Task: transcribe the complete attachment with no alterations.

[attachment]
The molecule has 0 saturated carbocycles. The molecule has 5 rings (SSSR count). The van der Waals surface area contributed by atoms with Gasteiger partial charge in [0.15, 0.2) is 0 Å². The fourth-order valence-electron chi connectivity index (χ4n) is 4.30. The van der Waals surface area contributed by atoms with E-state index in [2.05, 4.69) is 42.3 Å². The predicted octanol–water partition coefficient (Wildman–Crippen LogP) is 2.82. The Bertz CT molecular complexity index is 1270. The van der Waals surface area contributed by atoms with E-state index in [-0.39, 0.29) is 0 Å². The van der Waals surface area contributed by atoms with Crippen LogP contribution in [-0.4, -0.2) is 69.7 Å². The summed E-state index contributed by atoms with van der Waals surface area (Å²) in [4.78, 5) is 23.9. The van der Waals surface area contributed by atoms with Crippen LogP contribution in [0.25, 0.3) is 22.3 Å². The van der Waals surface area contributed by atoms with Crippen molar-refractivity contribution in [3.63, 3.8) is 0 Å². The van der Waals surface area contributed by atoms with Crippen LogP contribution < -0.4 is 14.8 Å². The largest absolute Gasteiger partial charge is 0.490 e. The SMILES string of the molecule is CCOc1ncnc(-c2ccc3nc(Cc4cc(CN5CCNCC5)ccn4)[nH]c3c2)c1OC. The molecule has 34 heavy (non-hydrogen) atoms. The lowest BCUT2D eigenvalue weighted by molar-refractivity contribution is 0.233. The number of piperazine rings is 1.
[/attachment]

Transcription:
The molecule has 0 saturated carbocycles. The molecule has 5 rings (SSSR count). The van der Waals surface area contributed by atoms with Gasteiger partial charge in [0.15, 0.2) is 0 Å². The fourth-order valence-electron chi connectivity index (χ4n) is 4.30. The van der Waals surface area contributed by atoms with E-state index in [2.05, 4.69) is 42.3 Å². The predicted octanol–water partition coefficient (Wildman–Crippen LogP) is 2.82. The Bertz CT molecular complexity index is 1270. The van der Waals surface area contributed by atoms with E-state index in [-0.39, 0.29) is 0 Å². The van der Waals surface area contributed by atoms with Crippen LogP contribution in [-0.4, -0.2) is 69.7 Å². The summed E-state index contributed by atoms with van der Waals surface area (Å²) in [4.78, 5) is 23.9. The van der Waals surface area contributed by atoms with Crippen LogP contribution in [0.25, 0.3) is 22.3 Å². The van der Waals surface area contributed by atoms with Crippen molar-refractivity contribution in [3.63, 3.8) is 0 Å². The van der Waals surface area contributed by atoms with Crippen LogP contribution < -0.4 is 14.8 Å². The largest absolute Gasteiger partial charge is 0.490 e. The SMILES string of the molecule is CCOc1ncnc(-c2ccc3nc(Cc4cc(CN5CCNCC5)ccn4)[nH]c3c2)c1OC. The molecule has 34 heavy (non-hydrogen) atoms. The lowest BCUT2D eigenvalue weighted by molar-refractivity contribution is 0.233. The number of piperazine rings is 1.